My review of Michael Hoard’s The Adventures of Nick and Billy: The Mystery of the Rougarou: a fun, fast-paced adventure set in the swamps of South Louisiana. It follows the mis-adventure of two young boys whose love for exploration leads them on a journey through the wilderness where they face not only the dangers of nature, but the darkness of humankind.*
Author: Michael Hoard • Publisher: Biblio Publishing • Published: 2017
Hoard’s children’s book is reminiscent of classic stories like The Hardy Boys and The Adventures of Huckleberry Finn. Nick and Billy, both 12 years old, are resourceful and curious kids who stumble, somewhat on purpose, into a situation where they are given the choice to be exceptional or fail. Both boys demonstrate bravery and ingenuity in the face of terrible greed and evil, relying on one another’s friendship and loyalty to make it out of the swamp alive. While I hesitate calling them heroes, as neither boy possesses any particular knowledge or skill greater than that of a boy scout, I can’t help but think that’s precisely Hoard’s point: anyone can choose to be exceptional in times of great danger and darkness.
Hoard describes the unique landscape of Southern Louisiana with a fierce fascination and affection; you can tell this is a story close to Hoard’s heart. His illustrations of the murky, warm waters, hanging trees, and treacherous inhabitants of the swamp are tangible and sometimes terrifying. As I read, I could see with great clarity the legs of banana spiders swinging in front of my face, and feel my arms prickle from swarms of angry wasps. Hoard makes it very clear that the swamp is not safe, and anyone who enters has to be alert, resourceful, and a little bit lucky to survive.
It’s this very resourcefulness that showcases Hoard’s best writing: his descriptions of how the boys clear out snakes, set up camp, and use their compass to find their destinations, are exceptional. I remember reading, as a young girl, Gary Paulsen’s The Hatchet, and appreciating the delicate detail Paulsen put into showing how, exactly, Brian survived the wilderness. Hoard’s descriptions are very similar to Paulsen’s. He is neither superfluous nor lengthy in describing Nick and Billy’s actions of survival, but keeps his sentences light, short, and informative. Hoard’s writing style is perfect for young readers to learn about survival while feeling as if they’re right there too, rooting for Nick and Billy to make it back home.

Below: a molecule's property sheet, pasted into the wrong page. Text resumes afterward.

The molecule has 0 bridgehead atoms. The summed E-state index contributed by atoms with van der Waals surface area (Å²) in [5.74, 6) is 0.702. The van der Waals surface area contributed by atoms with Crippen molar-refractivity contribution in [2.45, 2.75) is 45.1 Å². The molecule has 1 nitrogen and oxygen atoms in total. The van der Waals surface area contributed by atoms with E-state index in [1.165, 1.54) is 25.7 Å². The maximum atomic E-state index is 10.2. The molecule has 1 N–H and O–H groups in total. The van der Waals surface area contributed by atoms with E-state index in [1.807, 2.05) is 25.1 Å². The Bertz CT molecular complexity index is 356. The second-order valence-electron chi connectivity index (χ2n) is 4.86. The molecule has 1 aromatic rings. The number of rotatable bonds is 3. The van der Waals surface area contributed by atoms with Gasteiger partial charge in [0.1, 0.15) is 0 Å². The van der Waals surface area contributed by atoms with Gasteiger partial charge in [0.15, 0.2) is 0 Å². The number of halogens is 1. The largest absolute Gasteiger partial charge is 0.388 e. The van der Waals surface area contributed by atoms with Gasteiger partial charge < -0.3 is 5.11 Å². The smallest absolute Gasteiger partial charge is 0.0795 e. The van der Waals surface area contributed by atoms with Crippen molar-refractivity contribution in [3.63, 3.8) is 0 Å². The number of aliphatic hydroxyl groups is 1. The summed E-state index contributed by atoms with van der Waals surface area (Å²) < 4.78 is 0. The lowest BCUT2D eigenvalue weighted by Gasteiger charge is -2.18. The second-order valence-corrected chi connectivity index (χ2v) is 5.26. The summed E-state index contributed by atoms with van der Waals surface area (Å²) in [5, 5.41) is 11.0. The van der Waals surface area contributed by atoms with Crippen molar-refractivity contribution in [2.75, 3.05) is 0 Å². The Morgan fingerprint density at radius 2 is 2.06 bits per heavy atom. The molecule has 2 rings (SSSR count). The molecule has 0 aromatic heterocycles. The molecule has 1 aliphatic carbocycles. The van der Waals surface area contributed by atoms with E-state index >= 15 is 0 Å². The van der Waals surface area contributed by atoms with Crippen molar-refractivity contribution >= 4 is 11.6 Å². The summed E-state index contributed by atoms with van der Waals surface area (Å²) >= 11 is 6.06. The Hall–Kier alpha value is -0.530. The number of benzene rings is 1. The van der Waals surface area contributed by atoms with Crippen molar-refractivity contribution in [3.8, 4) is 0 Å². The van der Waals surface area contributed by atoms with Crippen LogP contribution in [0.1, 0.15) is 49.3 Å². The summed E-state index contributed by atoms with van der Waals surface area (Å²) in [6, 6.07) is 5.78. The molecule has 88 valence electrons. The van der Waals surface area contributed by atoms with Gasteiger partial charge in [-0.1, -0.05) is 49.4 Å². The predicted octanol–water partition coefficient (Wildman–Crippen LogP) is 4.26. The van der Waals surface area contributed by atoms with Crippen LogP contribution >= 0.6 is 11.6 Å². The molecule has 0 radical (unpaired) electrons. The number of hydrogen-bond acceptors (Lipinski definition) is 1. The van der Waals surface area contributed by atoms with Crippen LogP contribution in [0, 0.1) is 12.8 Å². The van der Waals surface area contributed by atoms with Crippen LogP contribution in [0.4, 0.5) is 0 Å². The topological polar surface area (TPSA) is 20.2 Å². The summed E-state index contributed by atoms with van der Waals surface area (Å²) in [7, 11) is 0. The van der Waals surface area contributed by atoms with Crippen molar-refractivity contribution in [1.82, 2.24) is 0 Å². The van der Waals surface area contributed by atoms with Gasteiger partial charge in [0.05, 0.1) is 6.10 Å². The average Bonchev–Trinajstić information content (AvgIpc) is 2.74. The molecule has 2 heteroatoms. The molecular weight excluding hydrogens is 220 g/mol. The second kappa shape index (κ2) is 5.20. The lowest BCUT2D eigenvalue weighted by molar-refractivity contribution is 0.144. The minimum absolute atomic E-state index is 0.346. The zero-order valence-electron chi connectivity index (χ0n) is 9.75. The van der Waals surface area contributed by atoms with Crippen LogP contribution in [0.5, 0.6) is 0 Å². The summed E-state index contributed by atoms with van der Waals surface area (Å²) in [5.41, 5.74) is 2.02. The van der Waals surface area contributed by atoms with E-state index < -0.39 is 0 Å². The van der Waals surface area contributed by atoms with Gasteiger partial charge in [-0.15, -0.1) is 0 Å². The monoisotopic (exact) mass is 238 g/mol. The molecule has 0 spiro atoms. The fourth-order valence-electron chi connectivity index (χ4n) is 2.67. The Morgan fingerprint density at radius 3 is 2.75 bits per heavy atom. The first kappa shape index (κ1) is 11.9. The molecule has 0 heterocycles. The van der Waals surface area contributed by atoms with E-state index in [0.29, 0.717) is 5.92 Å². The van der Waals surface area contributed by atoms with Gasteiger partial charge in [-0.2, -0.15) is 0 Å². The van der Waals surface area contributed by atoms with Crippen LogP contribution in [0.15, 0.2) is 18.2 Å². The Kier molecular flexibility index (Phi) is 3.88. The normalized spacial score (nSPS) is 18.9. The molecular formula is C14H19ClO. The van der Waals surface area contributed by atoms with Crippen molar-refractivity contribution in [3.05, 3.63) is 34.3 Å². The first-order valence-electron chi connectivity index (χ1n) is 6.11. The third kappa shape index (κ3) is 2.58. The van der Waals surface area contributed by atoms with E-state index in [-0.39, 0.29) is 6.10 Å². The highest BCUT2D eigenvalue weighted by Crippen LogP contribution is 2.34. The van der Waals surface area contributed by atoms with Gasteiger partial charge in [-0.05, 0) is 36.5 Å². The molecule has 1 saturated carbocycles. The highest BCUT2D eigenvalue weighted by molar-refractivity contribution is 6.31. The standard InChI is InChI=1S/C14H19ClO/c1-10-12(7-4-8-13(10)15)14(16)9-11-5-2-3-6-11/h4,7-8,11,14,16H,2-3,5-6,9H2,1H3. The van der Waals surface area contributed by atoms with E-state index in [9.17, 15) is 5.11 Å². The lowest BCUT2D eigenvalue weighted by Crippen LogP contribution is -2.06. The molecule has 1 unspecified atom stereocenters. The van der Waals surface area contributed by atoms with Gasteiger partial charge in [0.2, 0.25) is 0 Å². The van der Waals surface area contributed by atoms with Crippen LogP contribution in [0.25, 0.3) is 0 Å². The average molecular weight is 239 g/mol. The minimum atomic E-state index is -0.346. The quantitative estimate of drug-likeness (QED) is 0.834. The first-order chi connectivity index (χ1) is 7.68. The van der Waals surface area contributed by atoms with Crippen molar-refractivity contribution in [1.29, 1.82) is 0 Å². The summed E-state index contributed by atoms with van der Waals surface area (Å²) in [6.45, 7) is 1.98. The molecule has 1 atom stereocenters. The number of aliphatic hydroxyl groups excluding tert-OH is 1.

The Adventures of Nick and Billy is intended as the beginning of a series of books about these two boys’ adventures, and as the series grows, I hope to learn more about who Nick and Billy are as people. Despite short sentences about Nick being “lanky” and a “deep thinker,” and Billy being “sandy-haired” with a personality like a “bulldog,” I never felt like I really got to know these boys as much as I would have liked. Due to this, dialogue sometimes felt a little flat, lacking personal tone and style. While Nick and Billy were clearly written to be “good kids” from “good families” who live in a “good town,” Hoard left me wanting more from my protagonists; no one is this perfect. I hope in future books, Hoard expands upon their personalities and explores what makes Nick and Billy unique.
In addition, while The Adventures of Nick and Billy is intended as a children’s book for modern readers, some of the slang that Nick and Billy use feels outdated. This conventional jargon sometimes extends towards the female characters in the book, with Nick and Billy stating they were glad “to be born a guy,” because girls were “perfectly happy as kids playing with dolls and drinking make believe tea.” I can’t deny that this line made me cringe! Nick and Billy’s coming-of-age tale doesn’t need to be told at the expense of girlhood. Hopefully next installments will leave these moments behind and let these boys be true role models for the next generation of adventurers.
And what a first adventure it is! I never give away plot in my reviews, but this is a book that almost makes me break my promise. Hoard excels at narrative and suspense. The very word “adventure” almost feels tame when considering the great obstacles and trials the boys overcome throughout the story. Hoard’s storytelling also makes use of multiple perspectives to weave the reader through these scenes of perilous action, drawing both the boys and the reader deep into the recesses of the wild Louisiana landscape. It’s a tribute to his style how real the setting always feels, no matter the perspective, and I hope it returns in later sequels.
You should read this book if you are a fan of classic adventure novels, and coming-of-age tales. Hoard’s fantastic plot through the swamps of Southern Louisiana is a fantastic story. It twists and turns at just the right moments, never drags, and reaches a heart-pounding climax that makes the pages fly by.
*I received a free copy of Michael Hoard’s novel in exchange for an honest review.*